Free presentations of Weyl groups

Can someone please provide me with a reference for the fact that the Weyl group $$W$$ associated to a root system $$\Phi$$ can be realised as a Coxeter group?

This means that a Weyl group $$W$$ has a presentation of the form $$\langle s_i \mid s_i^2, (s_is_j)^{n_{ij}}\rangle.$$

This is normally done by choosing a set of positive roots $$\Phi^+$$ and a set of simple roots $$\Sigma=\lbrace \alpha_i \rbrace \subset \Phi^+$$ and mapping the generators of the free group $$\langle s_i\rangle$$ to the $$s_{\alpha_i}$$, the reflections across the hyperplane perpendicular to each $$\alpha_i$$. If we choose the $$n_{ij}$$ to be the order of $$s_{\alpha_i}s_{\alpha_j}$$ then clearly this map factors to the quotient.

The difficulty is in showing that the map is injective. If we happen to have $$s_{i_1}\dots s_{i_n}$$ and $$s_{j_i}\dots s_{j_m}$$ mapping to the same element $$w$$, we must show that the former elements are the same in the quotient of the free group. I have a vague understanding that this can be done by looking at the two induced 'galleries' connecting the fundamental domain (Weyl chamber)) $$C$$ with $$wC$$.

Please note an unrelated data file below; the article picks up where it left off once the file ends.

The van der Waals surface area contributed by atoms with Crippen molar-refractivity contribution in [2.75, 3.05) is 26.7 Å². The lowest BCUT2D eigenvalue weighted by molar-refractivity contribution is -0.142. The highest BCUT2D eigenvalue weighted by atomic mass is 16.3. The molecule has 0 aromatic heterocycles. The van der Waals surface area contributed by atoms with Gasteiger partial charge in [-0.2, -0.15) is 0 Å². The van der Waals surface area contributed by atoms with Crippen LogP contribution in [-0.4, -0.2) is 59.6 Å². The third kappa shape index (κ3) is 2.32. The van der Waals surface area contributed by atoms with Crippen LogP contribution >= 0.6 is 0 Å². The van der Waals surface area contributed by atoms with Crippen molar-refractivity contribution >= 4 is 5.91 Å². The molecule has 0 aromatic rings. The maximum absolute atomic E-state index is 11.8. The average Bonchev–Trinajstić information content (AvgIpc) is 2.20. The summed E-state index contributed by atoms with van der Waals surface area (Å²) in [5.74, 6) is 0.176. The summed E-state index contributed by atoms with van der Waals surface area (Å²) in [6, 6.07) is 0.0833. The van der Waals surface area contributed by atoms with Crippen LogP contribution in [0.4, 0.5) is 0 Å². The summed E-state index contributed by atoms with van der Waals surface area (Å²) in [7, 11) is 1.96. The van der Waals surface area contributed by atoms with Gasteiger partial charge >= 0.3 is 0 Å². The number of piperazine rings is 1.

I hope someone can provide a reference with all the details of the argument in the preceeding paragraph (preferably not Bump's Lie Groups 2nd Ed.).

A proof can be found in Section 1.9 of James E. Humphreys’ Reflection groups and Coxeter groups. However, this proof does not use Weyl chambers but instead argues that any relation $$s_{\alpha_{i_1}} \dotsm s_{\alpha_{i_n}} = 1$$ in $$W$$ can be deduced from the given relations $$(s_{\alpha_i} s_{\alpha_j})^{n_{ij}} = 1$$.